People with spastic paraplegia type 49 can develop recurrent episodes of severe weakness, hypotonia, and abnormal breathing, which can be life threatening. By early adulthood, some affected individuals need a machine to help them breathe (mechanical ventilation).
Other signs and symptoms of spastic paraplegia type 49 reflect problems with sensory neurons, which transmit information about sensations such as pain, temperature, and touch to the brain. Many affected individuals are less able to feel pain or temperature sensations than individuals in the general population. Affected individuals also have abnormal or absent reflexes (areflexia).
Because of the nervous system abnormalities that occur in spastic paraplegia type 49, it has been suggested that the condition also be classified as a hereditary sensory and autonomic neuropathy, which is a group of conditions that affect sensory and autonomic neurons.
I used to say, “I will sleep when I am dead.” That’s Old military humor meant as some form of motivation in those days we would go for an eternity without sleep. What I did not know was that not sleeping can draw us closer to death every day.
Ongoing surveys indicate more people are sleeping less than six hours a night, and sleep difficulties visit 75% of us at least a few nights per week. A short-lived bout of insomnia is generally nothing to worry about. The bigger concern is chronic sleep loss, which can contribute to health problems such as weight gain, high blood pressure, and a weakening in the immune system – all which can cause even greater problems down the road.
Why Is Sleep Important?
Sleep plays a vital role in good health and well-being throughout your life. Getting enough quality sleep at the right times can help protect your mental health, physical health, quality of life, and safety.
The way you feel while you’re awake depends in part on what happens while you’re sleeping. During sleep, your body is working to support healthy brain function and maintain your physical health. In children and teens, sleep also helps support growth and development.
Think of your body like a factory that performs a number of vital functions. As you drift off to sleep, your body begins its night-shift work:
- Healing damaged cells
- Boosting your immune system
- Recovering from the day’s activities
- Recharging your heart and cardiovascular system for the next day
Understanding the sleep cycle
Understanding what happens during sleep also means understanding the sleep cycle, which consists of two recurring phases: REM (rapid eye movement) and NREM (non-REM or non-rapid eye movement). Both phases are important for different functions in our bodies.
NREM sleep typically occupies 75–80% of total sleep each night. Many of the health benefits of sleep take place during NREM sleep – tissue growth and repair occurs, energy is restored and hormones that are essential for growth and development are released.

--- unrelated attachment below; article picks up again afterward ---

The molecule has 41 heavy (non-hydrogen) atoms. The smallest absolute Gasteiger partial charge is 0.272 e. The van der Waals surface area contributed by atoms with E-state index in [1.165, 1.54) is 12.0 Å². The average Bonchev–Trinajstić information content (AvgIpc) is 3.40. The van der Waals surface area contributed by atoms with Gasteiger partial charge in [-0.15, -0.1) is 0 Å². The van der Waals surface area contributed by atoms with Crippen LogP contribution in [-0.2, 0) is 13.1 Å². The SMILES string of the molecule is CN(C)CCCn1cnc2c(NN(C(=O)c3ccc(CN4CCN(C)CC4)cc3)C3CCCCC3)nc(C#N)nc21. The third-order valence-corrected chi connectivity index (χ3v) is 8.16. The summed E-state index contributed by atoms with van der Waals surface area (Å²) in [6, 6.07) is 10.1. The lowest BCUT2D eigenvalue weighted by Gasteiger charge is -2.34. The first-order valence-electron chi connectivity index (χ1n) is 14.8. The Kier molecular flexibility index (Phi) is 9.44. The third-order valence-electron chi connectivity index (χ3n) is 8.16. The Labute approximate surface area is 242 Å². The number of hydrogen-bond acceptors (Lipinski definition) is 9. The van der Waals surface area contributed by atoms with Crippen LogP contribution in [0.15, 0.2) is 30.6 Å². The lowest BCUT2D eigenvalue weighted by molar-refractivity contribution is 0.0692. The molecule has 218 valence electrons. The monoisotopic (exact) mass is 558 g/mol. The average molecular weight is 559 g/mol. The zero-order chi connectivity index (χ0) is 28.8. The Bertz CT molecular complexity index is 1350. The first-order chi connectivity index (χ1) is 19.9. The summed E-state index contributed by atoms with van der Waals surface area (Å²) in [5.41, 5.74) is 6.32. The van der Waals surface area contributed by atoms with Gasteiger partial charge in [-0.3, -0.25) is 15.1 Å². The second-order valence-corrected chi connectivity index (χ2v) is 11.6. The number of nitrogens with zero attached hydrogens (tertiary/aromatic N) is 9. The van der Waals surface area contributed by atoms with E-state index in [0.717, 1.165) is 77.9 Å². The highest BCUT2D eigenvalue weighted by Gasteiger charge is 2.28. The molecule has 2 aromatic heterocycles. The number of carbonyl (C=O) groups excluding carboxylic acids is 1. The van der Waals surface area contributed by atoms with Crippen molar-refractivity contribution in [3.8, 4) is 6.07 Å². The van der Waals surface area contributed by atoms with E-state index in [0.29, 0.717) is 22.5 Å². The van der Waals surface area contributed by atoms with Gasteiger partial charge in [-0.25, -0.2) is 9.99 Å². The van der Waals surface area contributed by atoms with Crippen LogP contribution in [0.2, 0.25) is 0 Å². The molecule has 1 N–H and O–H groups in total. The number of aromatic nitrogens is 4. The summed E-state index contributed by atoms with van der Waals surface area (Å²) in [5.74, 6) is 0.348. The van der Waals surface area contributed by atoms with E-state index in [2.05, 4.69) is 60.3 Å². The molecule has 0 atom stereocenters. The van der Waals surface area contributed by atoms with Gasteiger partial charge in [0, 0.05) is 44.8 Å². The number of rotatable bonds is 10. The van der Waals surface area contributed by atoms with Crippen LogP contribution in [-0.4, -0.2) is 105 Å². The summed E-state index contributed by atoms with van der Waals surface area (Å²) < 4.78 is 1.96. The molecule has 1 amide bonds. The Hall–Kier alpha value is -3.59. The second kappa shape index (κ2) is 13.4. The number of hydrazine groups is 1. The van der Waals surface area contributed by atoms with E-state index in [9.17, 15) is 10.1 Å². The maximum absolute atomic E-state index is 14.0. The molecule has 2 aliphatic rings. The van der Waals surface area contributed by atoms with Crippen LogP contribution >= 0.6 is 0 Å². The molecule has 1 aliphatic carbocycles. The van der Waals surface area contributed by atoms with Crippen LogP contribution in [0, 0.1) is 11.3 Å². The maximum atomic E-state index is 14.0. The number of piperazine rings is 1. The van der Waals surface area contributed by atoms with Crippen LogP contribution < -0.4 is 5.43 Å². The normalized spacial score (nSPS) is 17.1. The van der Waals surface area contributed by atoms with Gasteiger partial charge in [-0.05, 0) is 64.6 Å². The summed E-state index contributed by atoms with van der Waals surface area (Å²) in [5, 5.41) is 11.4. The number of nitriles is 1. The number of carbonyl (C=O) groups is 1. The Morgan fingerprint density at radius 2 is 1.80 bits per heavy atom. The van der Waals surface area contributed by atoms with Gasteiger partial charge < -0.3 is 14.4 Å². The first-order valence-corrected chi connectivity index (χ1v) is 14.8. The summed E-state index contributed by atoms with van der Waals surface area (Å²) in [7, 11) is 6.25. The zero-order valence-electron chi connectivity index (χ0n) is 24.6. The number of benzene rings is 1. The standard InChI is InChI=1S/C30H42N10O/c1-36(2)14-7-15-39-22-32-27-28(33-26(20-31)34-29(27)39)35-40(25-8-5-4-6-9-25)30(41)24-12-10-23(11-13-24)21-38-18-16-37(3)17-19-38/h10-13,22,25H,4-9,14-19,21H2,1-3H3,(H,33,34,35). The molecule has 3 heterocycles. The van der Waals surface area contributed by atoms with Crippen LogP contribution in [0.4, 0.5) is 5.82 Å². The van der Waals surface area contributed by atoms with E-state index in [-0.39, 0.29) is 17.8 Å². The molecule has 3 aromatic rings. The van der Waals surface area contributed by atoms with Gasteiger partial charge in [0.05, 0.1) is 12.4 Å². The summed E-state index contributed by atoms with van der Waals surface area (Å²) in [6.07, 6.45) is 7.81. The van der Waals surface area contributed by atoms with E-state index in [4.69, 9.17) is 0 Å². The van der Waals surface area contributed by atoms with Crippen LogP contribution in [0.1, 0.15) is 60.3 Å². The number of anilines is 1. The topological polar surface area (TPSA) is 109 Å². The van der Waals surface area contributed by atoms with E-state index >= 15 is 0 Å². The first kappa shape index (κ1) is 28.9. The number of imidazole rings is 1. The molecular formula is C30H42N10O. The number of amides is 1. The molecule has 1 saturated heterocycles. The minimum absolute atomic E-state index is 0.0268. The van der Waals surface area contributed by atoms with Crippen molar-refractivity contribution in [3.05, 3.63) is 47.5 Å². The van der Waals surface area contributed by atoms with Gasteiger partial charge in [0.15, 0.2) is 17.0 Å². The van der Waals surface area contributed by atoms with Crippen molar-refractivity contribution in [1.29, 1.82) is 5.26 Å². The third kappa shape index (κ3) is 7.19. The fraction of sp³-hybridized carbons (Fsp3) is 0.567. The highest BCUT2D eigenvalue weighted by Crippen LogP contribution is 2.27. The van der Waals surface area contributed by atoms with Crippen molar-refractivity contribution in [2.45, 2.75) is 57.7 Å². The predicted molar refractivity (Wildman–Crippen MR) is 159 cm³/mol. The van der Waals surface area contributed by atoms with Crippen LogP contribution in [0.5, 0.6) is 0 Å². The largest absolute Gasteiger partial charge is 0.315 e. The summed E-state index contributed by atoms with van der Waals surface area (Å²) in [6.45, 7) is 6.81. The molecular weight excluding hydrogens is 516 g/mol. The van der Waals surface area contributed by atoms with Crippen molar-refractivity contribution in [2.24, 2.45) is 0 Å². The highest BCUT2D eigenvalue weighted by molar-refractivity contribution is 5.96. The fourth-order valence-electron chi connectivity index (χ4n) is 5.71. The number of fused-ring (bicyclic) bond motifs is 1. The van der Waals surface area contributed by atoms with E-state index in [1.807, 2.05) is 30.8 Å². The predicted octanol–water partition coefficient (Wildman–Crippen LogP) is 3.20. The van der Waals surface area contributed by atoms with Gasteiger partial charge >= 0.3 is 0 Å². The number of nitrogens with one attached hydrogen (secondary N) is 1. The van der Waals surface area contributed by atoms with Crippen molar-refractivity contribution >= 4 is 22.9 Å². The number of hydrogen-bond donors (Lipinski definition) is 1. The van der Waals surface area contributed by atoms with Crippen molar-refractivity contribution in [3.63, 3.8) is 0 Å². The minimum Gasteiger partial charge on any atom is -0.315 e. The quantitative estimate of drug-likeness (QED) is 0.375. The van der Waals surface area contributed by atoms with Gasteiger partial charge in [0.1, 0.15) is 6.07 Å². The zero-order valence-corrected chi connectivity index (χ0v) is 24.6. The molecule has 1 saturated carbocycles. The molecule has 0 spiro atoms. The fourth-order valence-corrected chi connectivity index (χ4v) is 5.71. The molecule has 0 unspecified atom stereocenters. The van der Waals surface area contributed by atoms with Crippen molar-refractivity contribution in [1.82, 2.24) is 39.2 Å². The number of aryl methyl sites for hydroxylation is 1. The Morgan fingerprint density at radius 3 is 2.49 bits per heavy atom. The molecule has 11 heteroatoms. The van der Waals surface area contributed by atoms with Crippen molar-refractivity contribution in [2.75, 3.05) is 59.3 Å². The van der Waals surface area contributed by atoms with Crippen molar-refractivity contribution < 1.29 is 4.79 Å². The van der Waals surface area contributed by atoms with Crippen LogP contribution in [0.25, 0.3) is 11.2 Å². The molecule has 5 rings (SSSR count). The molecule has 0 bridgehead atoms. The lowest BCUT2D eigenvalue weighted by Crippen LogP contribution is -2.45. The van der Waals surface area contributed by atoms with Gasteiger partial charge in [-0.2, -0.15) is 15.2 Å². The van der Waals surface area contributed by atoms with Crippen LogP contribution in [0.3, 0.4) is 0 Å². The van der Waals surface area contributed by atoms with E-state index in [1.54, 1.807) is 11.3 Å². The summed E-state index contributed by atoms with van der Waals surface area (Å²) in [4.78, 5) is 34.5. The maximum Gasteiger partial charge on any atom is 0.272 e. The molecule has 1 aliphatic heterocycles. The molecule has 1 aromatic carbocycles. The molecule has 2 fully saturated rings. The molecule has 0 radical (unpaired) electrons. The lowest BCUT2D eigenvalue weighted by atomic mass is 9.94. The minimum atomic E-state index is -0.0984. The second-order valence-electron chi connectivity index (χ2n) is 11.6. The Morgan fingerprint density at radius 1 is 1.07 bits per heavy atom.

REM sleep typically occupies 20–25% of total sleep each night. REM sleep, when dreaming occurs, is essential to our minds for processing and consolidating emotions, memories and stress. It is also thought to be vital for learning, stimulating the brain regions used in practicing and developing new skills.
If the REM and NREM cycles are interrupted multiple times throughout the night — either due to snoring, difficulties breathing or waking up frequently —we miss out on vital body processes. This can affect our health and well-being the next day and long term.
What happens if you don’t get enough sleep?
If your body doesn’t get a chance to properly recharge – by cycling through REM and NREM – you’re already starting the next day at a disadvantage. You might find yourself:
- Feeling drowsy, irritable or sometimes depressed
- Struggling to take in new information at work, remembering things or making decisions
- Craving more unhealthy foods, which could cause weight gain1
We have all heard about the importance of sleeping well, and we’ve all experienced the feeling of being refreshed after a good night’s sleep, or the feeling of fatigue after a poor night’s sleep. Even though we know this, in our busy society, many of us are not getting the quality sleep needed to truly receive its health benefits.
Here are a few reasons to catch more ZZZZs.
Healthy Brain Function and Emotional Well-Being
Sleep helps your brain work properly. While you’re sleeping, your brain is preparing for the next day. It’s forming new pathways to help you learn and remember information.
Studies show that a good night’s sleep improves learning. Whether you’re learning math, how to play the piano, how to perfect your golf swing, or how to drive a car, sleep helps enhance your learning and problem-solving skills. Sleep also helps you pay attention, make decisions, and be creative.
Studies also show that sleep deficiency alters activity in some parts of the brain. If you’re sleep deficient, you may have trouble making decisions, solving problems, controlling your emotions and behavior, and coping with change. Sleep deficiency also has been linked to depression, suicide, and risk-taking behavior.
Children and teens who are sleep deficient may have problems getting along with others. They may feel angry and impulsive, have mood swings, feel sad or depressed, or lack motivation. They also may have problems paying attention, and they may get lower grades and feel stressed.
Sleep plays a significant role in your physical health. For example, sleep is involved in healing and repair of your heart and blood vessels. Ongoing sleep deficiency is linked to an increased risk of heart disease, kidney disease, high blood pressure, diabetes, and stroke.